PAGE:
Granada is a mid-sized city in the south of Spain. Its most famous attraction is the Alhambra, a Moorish fortress, but is also considered to be one of the most beautiful cities in the country.
After finishing up a two-week Spanish intensive at my business school in Barcelona, I had the weekend to myself before starting orientation. When looking at flight deals, I discovered that the flights to Granada had a good value. It was not the cheapest destination (that would be Mallorca), but I was going to be paying an average fare whereas for the other destinations I would be paying a premium fare for booking late and for booking in August when all of Spain is on vacation.
I was also able to secure a rare last-minute ticket to the Alhambra. Tickets normally book up a month or two in advanced.
Finally, Granada was somewhere I really wanted to visit. According to my research, two days is the perfect amount of time to spend in the city.
August 30, 2019: Welcome to Granada
I received an email from Vueling that their ground staff was on strike and flights would be affected. The earlier Granada flight was cancelled, but luckily mine was not. I arrived 3 hours early due to the scary nature of the email. In reality, that was totally unnecessary. We took off about an hour late due to a maintenance issue.
After 1 hour 10 minutes in the air, I landed at the tiny Granada airport- Spain’s 22nd busiest. It had two gates and no jet bridges. It was then that I realized why the flights was more expensive than other Spanish airports.
I took a 3 euro bus into town (the airport is so small that the bus is timed to leave exactly 30 minutes after each flight arrives). 40 minutes later I was in the center of Granada next to the Cathedral. I walked over to a lively bar street and strolled into a tapas bar. There I ordered a beer. Much to my surprise, the waiter not only brought me a beer but a plate of chicken in a green sauce. In Granada, every bar gives you a free tapa with your drink (alcoholic or not). This practice used to exist all over Spain but now is mostly limited to Granada and some places in Madrid. If you order a second drink, they give you a second tapa- that is usually better than the first to encourage you to stay.
After a few tapas, I headed over to my hostel and crashed for the night. There was only one other person in my room but for some reason they put me on the bunk bed right on top of him. Hard to complain when you’re paying 12 euros/night but still…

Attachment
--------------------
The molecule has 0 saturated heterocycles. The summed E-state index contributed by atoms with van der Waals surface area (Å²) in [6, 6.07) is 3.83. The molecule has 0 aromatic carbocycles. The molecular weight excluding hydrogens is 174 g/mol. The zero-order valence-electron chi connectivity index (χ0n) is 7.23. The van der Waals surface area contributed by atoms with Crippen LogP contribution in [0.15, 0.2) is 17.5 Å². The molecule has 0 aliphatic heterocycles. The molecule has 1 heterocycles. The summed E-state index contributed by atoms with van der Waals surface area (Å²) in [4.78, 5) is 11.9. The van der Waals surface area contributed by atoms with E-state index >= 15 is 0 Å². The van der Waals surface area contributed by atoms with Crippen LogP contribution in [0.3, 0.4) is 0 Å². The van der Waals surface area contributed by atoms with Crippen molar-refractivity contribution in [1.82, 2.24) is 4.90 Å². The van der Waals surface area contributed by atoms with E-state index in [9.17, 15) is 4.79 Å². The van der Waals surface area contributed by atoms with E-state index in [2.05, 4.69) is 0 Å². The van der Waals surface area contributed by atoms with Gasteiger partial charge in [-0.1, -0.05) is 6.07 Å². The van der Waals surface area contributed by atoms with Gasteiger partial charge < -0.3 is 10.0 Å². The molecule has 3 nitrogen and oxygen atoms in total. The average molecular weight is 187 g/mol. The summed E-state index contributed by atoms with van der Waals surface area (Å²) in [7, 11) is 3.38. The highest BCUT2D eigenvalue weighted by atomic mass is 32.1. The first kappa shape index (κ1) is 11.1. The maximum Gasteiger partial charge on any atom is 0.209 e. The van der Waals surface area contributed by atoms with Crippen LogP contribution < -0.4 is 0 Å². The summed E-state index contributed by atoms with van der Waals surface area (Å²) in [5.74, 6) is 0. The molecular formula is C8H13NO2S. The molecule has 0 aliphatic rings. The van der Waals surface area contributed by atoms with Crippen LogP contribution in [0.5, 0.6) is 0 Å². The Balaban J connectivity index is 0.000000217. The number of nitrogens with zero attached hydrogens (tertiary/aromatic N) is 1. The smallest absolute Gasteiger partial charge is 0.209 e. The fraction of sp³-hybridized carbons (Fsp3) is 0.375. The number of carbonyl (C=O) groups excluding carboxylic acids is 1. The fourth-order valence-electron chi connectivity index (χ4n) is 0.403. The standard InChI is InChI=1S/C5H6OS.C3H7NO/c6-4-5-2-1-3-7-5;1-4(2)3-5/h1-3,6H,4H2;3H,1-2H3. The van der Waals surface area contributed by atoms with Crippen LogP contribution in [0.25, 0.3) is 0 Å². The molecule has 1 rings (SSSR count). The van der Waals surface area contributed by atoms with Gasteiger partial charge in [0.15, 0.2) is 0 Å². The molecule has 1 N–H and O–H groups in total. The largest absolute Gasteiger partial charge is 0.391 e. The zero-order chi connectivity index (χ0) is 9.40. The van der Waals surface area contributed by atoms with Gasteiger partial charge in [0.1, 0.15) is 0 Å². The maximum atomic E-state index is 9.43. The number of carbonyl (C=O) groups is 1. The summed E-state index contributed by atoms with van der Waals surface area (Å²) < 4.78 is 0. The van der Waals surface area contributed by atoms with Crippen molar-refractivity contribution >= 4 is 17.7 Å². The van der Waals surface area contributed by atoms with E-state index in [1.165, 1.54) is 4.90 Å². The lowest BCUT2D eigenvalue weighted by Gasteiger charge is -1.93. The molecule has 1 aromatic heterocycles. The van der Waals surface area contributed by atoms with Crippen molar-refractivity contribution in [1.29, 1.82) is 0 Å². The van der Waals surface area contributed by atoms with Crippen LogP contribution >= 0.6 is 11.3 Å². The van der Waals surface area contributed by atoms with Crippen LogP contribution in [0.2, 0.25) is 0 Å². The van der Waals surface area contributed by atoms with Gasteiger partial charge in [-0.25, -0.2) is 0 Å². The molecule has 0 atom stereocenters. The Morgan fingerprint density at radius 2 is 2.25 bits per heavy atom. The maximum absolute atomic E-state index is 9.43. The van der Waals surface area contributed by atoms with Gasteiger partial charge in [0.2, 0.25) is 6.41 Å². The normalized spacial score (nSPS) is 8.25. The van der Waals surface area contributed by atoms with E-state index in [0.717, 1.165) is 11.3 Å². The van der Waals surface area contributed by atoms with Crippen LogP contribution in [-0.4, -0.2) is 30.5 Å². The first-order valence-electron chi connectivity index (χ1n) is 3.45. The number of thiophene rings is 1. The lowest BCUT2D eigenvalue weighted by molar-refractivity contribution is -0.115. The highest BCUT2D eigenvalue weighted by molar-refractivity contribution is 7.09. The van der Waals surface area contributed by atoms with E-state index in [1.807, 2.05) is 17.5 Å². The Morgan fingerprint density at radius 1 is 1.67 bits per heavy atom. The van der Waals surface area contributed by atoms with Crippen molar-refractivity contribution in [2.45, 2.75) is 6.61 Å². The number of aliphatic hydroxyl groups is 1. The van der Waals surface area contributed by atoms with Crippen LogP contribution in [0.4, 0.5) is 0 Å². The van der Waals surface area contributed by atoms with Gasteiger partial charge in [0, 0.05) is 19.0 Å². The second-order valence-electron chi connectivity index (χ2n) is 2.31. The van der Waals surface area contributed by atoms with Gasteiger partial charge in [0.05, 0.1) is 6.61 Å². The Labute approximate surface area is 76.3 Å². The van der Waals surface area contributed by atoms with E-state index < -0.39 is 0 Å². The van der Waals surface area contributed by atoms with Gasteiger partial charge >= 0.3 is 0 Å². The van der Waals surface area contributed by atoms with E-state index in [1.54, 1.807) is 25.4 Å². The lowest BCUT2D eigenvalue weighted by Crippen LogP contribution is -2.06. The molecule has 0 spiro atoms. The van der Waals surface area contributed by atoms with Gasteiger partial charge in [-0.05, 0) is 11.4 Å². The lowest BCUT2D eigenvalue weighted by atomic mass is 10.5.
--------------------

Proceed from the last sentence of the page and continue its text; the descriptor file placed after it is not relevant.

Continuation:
August 31, 2019: The Alhambra and Granada’s Main Sights
My Alhambra ticket was for the first thing in the morning. Maybe I was able to get it because Spaniards don’t like getting up early. The fortress is located on a hill just above town. It was about a 10 minute walk from my hostel.
The Alhambra is a huge fortress and is made up of multiple parts. Three parts require special tickets: the Nasrid Palace, Alcazaba, and Generalife. Of those three sections, the Nasrid Palace is the one that everyone cares about. All-access tickets specify exactly when you can visit the Nasrid Palace. If you are willing to not visit the Nasrid Palace, the Alhambra sells a ticket that gets you into everywhere else. These ticket does not sell out.
The Nasrids were the last dynasty of Muslim Spain. They ruled the Emirate of Granada (in the region then known as Al-Andaluz) from 1230 until 1492 when the Catholic Monarchs Ferdinand and Isabella conquered the city. The Alhambra was a royal palace and foremost military installation. Muhammad ben Al-Ahmar built the original fortress but numerous emirs expanded it including Yusuf I and Muhammed V.
After the end of the Nasrid Dynasty, the complex fell into the hands of the Castillian noblemen who altered the complex considerably (most likely for the worst). It then fell into a state of disrepair sometime in the 19thcentury. However, for the last century, the Spanish government has done a wonderful job at restoring the site to its original glory.
The Nasrid Palace was the “royal palace” section of the Alhambra and had the most ornate stonework of the complex. With the exception of a few rooms which were altered by the Spanish, everything here was built in the 1300’s by Muhammad V and Yusuf I.